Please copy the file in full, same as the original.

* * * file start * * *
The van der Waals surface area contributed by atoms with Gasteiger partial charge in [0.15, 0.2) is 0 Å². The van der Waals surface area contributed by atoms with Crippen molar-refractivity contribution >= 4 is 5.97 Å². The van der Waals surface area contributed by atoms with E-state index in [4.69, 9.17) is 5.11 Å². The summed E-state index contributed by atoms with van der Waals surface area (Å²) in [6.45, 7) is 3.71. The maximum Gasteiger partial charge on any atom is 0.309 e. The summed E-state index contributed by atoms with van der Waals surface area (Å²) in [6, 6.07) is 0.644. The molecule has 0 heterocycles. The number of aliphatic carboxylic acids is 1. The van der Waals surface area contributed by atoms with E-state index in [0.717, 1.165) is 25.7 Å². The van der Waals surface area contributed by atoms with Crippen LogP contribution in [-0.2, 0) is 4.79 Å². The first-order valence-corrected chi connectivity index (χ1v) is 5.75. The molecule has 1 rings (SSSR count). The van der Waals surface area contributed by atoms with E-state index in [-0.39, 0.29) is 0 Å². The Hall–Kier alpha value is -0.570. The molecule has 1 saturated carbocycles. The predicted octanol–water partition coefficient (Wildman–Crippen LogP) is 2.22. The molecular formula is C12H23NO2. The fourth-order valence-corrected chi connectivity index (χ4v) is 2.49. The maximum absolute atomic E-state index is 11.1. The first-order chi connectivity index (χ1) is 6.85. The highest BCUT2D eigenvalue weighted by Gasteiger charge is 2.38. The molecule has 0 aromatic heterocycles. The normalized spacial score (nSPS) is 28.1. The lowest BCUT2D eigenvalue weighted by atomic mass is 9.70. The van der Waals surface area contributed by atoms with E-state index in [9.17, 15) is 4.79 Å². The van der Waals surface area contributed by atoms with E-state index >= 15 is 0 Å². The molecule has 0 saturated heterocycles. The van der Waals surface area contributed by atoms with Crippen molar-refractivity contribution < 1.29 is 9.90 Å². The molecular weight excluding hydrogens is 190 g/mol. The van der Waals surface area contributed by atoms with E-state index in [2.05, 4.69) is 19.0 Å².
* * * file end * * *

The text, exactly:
The van der Waals surface area contributed by atoms with Gasteiger partial charge in [0.15, 0.2) is 0 Å². The van der Waals surface area contributed by atoms with Crippen molar-refractivity contribution >= 4 is 5.97 Å². The van der Waals surface area contributed by atoms with E-state index in [4.69, 9.17) is 5.11 Å². The summed E-state index contributed by atoms with van der Waals surface area (Å²) in [6.45, 7) is 3.71. The maximum Gasteiger partial charge on any atom is 0.309 e. The summed E-state index contributed by atoms with van der Waals surface area (Å²) in [6, 6.07) is 0.644. The molecule has 0 heterocycles. The number of aliphatic carboxylic acids is 1. The van der Waals surface area contributed by atoms with E-state index in [0.717, 1.165) is 25.7 Å². The van der Waals surface area contributed by atoms with Crippen LogP contribution in [-0.2, 0) is 4.79 Å². The first-order valence-corrected chi connectivity index (χ1v) is 5.75. The molecule has 1 rings (SSSR count). The van der Waals surface area contributed by atoms with E-state index in [-0.39, 0.29) is 0 Å². The Hall–Kier alpha value is -0.570. The molecule has 1 saturated carbocycles. The predicted octanol–water partition coefficient (Wildman–Crippen LogP) is 2.22. The molecular formula is C12H23NO2. The fourth-order valence-corrected chi connectivity index (χ4v) is 2.49. The maximum absolute atomic E-state index is 11.1. The first-order chi connectivity index (χ1) is 6.85. The highest BCUT2D eigenvalue weighted by Gasteiger charge is 2.38. The molecule has 0 aromatic heterocycles. The normalized spacial score (nSPS) is 28.1. The lowest BCUT2D eigenvalue weighted by atomic mass is 9.70. The van der Waals surface area contributed by atoms with E-state index in [9.17, 15) is 4.79 Å². The van der Waals surface area contributed by atoms with E-state index >= 15 is 0 Å². The molecule has 0 saturated heterocycles. The van der Waals surface area contributed by atoms with Crippen molar-refractivity contribution < 1.29 is 9.90 Å². The molecular weight excluding hydrogens is 190 g/mol. The van der Waals surface area contributed by atoms with E-state index in [2.05, 4.69) is 19.0 Å².